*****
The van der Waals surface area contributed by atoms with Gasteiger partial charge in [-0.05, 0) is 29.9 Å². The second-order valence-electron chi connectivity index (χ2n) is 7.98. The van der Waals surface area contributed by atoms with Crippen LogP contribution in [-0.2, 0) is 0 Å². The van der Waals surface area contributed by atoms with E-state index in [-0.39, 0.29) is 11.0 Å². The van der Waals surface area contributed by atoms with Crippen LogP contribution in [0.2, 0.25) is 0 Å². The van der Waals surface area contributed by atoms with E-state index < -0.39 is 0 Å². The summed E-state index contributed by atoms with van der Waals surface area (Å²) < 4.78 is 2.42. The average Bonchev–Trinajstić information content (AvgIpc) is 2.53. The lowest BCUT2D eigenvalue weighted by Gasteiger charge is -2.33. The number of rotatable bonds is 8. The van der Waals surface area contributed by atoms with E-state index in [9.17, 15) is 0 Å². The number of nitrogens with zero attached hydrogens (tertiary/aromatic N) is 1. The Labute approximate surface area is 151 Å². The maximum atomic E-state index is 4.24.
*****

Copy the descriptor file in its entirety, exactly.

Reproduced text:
The van der Waals surface area contributed by atoms with Gasteiger partial charge in [-0.05, 0) is 29.9 Å². The second-order valence-electron chi connectivity index (χ2n) is 7.98. The van der Waals surface area contributed by atoms with Crippen LogP contribution in [-0.2, 0) is 0 Å². The van der Waals surface area contributed by atoms with E-state index in [-0.39, 0.29) is 11.0 Å². The van der Waals surface area contributed by atoms with Crippen LogP contribution in [0.2, 0.25) is 0 Å². The van der Waals surface area contributed by atoms with E-state index < -0.39 is 0 Å². The summed E-state index contributed by atoms with van der Waals surface area (Å²) < 4.78 is 2.42. The average Bonchev–Trinajstić information content (AvgIpc) is 2.53. The lowest BCUT2D eigenvalue weighted by Gasteiger charge is -2.33. The number of rotatable bonds is 8. The van der Waals surface area contributed by atoms with E-state index in [9.17, 15) is 0 Å². The number of nitrogens with zero attached hydrogens (tertiary/aromatic N) is 1. The Labute approximate surface area is 151 Å². The maximum atomic E-state index is 4.24.